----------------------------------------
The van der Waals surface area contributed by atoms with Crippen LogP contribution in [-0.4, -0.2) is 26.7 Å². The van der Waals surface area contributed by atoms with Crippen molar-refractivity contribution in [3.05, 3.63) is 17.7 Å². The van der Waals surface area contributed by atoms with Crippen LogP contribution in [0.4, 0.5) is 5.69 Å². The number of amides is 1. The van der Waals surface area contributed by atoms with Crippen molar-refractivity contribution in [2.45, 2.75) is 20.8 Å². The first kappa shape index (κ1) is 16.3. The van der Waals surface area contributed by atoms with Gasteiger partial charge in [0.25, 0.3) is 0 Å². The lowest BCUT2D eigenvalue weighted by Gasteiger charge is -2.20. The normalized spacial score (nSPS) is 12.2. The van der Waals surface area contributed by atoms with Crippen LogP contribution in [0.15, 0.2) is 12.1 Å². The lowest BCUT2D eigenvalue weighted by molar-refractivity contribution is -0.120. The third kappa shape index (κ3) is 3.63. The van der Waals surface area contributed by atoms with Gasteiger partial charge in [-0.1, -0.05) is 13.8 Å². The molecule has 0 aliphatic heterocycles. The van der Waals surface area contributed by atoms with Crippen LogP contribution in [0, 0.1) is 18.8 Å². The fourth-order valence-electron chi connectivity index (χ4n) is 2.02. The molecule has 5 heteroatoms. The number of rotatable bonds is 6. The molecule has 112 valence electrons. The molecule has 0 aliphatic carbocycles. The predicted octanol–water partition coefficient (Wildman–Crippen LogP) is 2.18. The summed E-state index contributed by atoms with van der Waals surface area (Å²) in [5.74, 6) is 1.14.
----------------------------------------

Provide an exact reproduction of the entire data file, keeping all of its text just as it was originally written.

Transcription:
The van der Waals surface area contributed by atoms with Crippen LogP contribution in [-0.4, -0.2) is 26.7 Å². The van der Waals surface area contributed by atoms with Crippen molar-refractivity contribution in [3.05, 3.63) is 17.7 Å². The van der Waals surface area contributed by atoms with Crippen LogP contribution in [0.4, 0.5) is 5.69 Å². The number of amides is 1. The van der Waals surface area contributed by atoms with Crippen molar-refractivity contribution in [2.45, 2.75) is 20.8 Å². The first kappa shape index (κ1) is 16.3. The van der Waals surface area contributed by atoms with Gasteiger partial charge in [0.25, 0.3) is 0 Å². The lowest BCUT2D eigenvalue weighted by Gasteiger charge is -2.20. The normalized spacial score (nSPS) is 12.2. The van der Waals surface area contributed by atoms with Crippen LogP contribution in [0.15, 0.2) is 12.1 Å². The lowest BCUT2D eigenvalue weighted by molar-refractivity contribution is -0.120. The third kappa shape index (κ3) is 3.63. The van der Waals surface area contributed by atoms with Gasteiger partial charge in [-0.1, -0.05) is 13.8 Å². The molecule has 0 aliphatic heterocycles. The van der Waals surface area contributed by atoms with Crippen LogP contribution in [0, 0.1) is 18.8 Å². The fourth-order valence-electron chi connectivity index (χ4n) is 2.02. The molecule has 5 heteroatoms. The number of rotatable bonds is 6. The molecule has 112 valence electrons. The molecule has 0 aliphatic carbocycles. The predicted octanol–water partition coefficient (Wildman–Crippen LogP) is 2.18. The summed E-state index contributed by atoms with van der Waals surface area (Å²) in [5.74, 6) is 1.14.